I’m taking my prints super slow - shipping delays are a bit of a blessing in this case, I’m usually rushing to print them as fast as possible then run into issues when the machine is assembled!

Core, 3 hours in.

Could this be the little Ender that could?
After reading horror stories about enders, I wonder why I have had few problems with both of mine.
Oh well, better lucky than good…


Well core finished. To make a short story long, it came out being a cross between pretty & ugly. In other words, pretty ugly. And my comment earlier in the day was going to come back and bite me firmly in my Tuchus. With yesterday being a work day, although the printer was 6 feet from my desk, I really wasn’t focused on it, other than to look over at it now and then. By the time I noticed the problems, I figured what the heck, might as well finish, boost the temp, slow down a bit, let’s see what happens, what’s a little more wasted corn starch. Besides I wanted to hold in my hands what many have said is a fantastic piece of engineering. They were right.

Like most catastrophes, a simple issue the other night, lead to the demise. While printing something goofy, that needed supports, even though the designer said no it didn’t, my heat sock got knocked off by the spaghetti. Now mind you, my first ender had no such thing to my recollection, so after trying to put it back on, only to have it fall off again, I paid it no mind. Wrong answer kemosabe.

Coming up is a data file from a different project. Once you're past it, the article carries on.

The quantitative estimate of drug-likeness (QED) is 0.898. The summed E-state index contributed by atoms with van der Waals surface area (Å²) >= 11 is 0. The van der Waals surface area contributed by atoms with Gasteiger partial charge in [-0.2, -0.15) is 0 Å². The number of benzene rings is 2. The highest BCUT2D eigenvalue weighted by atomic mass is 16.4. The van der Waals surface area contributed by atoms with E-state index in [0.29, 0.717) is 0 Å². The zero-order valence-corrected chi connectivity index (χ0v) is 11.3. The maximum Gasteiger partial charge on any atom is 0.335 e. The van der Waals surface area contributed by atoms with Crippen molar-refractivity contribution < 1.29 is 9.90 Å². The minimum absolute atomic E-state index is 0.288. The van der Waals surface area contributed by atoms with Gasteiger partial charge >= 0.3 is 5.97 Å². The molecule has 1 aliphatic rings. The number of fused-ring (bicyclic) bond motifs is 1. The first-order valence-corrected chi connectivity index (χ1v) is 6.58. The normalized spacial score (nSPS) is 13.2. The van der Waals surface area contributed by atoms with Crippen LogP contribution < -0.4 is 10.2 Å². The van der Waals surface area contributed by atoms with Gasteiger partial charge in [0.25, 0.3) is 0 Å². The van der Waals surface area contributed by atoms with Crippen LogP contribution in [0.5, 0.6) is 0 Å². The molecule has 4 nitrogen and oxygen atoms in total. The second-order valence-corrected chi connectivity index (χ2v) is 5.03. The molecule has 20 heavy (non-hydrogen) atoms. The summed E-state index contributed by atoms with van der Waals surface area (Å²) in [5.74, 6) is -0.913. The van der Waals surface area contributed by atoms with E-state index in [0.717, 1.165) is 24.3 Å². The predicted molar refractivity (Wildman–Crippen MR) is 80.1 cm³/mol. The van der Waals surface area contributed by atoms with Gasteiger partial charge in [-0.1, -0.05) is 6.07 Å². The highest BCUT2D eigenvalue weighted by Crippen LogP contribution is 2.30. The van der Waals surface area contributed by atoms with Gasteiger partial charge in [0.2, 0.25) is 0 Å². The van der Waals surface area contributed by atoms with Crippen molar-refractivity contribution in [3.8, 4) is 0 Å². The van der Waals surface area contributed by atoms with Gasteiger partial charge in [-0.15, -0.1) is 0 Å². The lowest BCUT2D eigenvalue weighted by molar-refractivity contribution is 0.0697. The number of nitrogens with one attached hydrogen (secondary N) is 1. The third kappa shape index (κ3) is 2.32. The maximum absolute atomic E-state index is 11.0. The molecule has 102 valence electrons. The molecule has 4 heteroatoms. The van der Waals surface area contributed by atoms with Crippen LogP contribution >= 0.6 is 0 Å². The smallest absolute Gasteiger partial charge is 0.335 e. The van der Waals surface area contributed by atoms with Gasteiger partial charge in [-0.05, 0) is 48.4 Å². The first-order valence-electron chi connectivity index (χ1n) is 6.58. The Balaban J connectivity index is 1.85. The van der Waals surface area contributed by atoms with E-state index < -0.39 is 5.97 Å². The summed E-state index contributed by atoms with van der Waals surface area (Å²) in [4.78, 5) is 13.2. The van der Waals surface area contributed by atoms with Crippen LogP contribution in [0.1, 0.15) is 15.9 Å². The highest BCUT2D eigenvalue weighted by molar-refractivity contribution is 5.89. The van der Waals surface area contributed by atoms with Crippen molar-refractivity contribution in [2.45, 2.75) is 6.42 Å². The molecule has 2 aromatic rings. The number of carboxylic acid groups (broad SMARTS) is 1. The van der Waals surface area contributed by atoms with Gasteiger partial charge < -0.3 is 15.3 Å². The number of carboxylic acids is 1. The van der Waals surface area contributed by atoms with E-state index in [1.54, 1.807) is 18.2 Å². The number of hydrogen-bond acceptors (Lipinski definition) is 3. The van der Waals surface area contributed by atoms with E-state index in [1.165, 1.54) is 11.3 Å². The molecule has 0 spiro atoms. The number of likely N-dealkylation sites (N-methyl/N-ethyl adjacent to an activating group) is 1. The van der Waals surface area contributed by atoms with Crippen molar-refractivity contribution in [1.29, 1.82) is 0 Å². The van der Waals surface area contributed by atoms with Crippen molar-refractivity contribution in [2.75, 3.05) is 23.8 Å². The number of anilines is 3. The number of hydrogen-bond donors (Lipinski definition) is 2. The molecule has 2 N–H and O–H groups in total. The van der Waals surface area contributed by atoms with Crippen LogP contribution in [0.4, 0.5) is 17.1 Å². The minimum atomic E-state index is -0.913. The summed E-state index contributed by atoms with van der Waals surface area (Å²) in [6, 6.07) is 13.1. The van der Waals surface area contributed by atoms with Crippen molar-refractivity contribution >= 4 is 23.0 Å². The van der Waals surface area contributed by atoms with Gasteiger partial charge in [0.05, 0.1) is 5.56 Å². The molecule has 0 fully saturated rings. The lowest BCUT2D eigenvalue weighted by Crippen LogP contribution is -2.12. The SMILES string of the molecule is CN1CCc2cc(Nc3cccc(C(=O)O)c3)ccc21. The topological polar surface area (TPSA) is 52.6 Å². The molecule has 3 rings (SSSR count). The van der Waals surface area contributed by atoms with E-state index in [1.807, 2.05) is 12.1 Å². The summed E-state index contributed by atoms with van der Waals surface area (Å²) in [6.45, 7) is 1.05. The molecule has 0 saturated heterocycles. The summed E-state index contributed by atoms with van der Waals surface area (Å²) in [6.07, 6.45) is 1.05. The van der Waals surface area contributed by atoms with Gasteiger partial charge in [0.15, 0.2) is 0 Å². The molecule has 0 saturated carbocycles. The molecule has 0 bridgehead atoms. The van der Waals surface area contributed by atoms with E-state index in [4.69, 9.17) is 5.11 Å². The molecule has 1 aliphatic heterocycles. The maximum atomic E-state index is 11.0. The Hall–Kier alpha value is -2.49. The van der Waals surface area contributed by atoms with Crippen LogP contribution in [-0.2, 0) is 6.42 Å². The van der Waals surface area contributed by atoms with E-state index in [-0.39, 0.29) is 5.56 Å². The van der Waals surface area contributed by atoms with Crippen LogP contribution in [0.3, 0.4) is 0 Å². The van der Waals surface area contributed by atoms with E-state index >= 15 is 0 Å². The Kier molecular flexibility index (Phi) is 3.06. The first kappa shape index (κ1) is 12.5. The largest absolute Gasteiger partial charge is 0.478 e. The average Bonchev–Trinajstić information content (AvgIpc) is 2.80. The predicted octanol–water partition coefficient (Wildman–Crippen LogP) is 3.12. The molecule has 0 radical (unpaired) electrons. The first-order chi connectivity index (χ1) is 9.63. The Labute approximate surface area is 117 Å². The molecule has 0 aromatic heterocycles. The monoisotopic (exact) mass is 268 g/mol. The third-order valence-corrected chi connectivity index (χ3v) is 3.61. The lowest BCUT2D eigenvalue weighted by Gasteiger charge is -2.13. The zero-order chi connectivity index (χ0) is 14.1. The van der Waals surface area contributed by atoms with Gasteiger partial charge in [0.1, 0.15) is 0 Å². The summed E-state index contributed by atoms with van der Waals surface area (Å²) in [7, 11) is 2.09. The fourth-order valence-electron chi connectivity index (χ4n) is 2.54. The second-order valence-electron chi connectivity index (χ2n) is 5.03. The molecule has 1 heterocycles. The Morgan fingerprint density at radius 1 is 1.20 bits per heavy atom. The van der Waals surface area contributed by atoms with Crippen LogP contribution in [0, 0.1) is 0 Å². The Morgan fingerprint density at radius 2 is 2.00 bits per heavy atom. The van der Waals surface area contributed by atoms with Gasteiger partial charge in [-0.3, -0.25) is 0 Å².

17 hours in, and 20 minutes from completion, I got my first ever in my life thermal runaway warning. After shutting down, and restarting, the print finished (wasn’t expecting that, thank you professional firmware), flaws and all. I tried flexing it a few times, no pop, crackle, snap sounds, “seems” solid, I told myself. I tried to break it, really I did, couldn’t, maybeeeeee it will be ok. This morning I went searching for answers, with the knowledge that no, it won’t be ok you idiot, and yes, we will be trying this experiment again. Shout out to @Ryan over how many cores must you have printed while developing the LR3, patience of Job, that man.

  • Underextrusion :ballot_box_with_check:
  • Too fast printing speed :ballot_box_with_check:
  • Abrupt Temperature Changes :ballot_box_with_check:
  • Thermal Runaway :ballot_box_with_check:

A rubber sock? Most of this can be attributed to the darn sock? (or so I hope). I must admit that after the thermal error, I backed off the speed by 10% and sent the temp back to what it was, and the print looked a tiny, tiny bit nicer and a whole lot more uniform, either that, or I am good at lying to myself. Thanks to amazon, new socks and nozzles (going up to .5 or .6) will be here today. I’m telling myself I really didn’t want a blue core anyway, and everything is going to be all right. Nothing wrong with learning a lesson and a dry run. Anyone want a deal on a never used, might be ok, probably won’t, core?